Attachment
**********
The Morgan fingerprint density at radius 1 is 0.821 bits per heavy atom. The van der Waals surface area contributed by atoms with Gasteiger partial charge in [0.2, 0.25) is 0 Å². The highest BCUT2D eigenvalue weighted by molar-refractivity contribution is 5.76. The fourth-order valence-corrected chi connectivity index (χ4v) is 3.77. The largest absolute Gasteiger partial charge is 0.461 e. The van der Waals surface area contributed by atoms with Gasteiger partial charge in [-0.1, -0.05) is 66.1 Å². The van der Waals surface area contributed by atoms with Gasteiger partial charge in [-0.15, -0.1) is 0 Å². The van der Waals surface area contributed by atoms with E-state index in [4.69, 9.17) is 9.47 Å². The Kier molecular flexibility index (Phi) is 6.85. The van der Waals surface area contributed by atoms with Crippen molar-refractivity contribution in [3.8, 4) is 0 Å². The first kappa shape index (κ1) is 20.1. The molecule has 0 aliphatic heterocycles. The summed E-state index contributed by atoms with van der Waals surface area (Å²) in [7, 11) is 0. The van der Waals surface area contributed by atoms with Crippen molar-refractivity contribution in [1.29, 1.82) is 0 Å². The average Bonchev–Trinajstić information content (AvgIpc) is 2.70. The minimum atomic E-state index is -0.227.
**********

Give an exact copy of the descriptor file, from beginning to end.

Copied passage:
The Morgan fingerprint density at radius 1 is 0.821 bits per heavy atom. The van der Waals surface area contributed by atoms with Gasteiger partial charge in [0.2, 0.25) is 0 Å². The highest BCUT2D eigenvalue weighted by molar-refractivity contribution is 5.76. The fourth-order valence-corrected chi connectivity index (χ4v) is 3.77. The largest absolute Gasteiger partial charge is 0.461 e. The van der Waals surface area contributed by atoms with Gasteiger partial charge in [-0.1, -0.05) is 66.1 Å². The van der Waals surface area contributed by atoms with Gasteiger partial charge in [-0.15, -0.1) is 0 Å². The van der Waals surface area contributed by atoms with E-state index in [4.69, 9.17) is 9.47 Å². The Kier molecular flexibility index (Phi) is 6.85. The van der Waals surface area contributed by atoms with Crippen molar-refractivity contribution in [3.8, 4) is 0 Å². The first kappa shape index (κ1) is 20.1. The molecule has 0 aliphatic heterocycles. The summed E-state index contributed by atoms with van der Waals surface area (Å²) in [7, 11) is 0. The van der Waals surface area contributed by atoms with Crippen molar-refractivity contribution in [1.29, 1.82) is 0 Å². The average Bonchev–Trinajstić information content (AvgIpc) is 2.70. The minimum atomic E-state index is -0.227.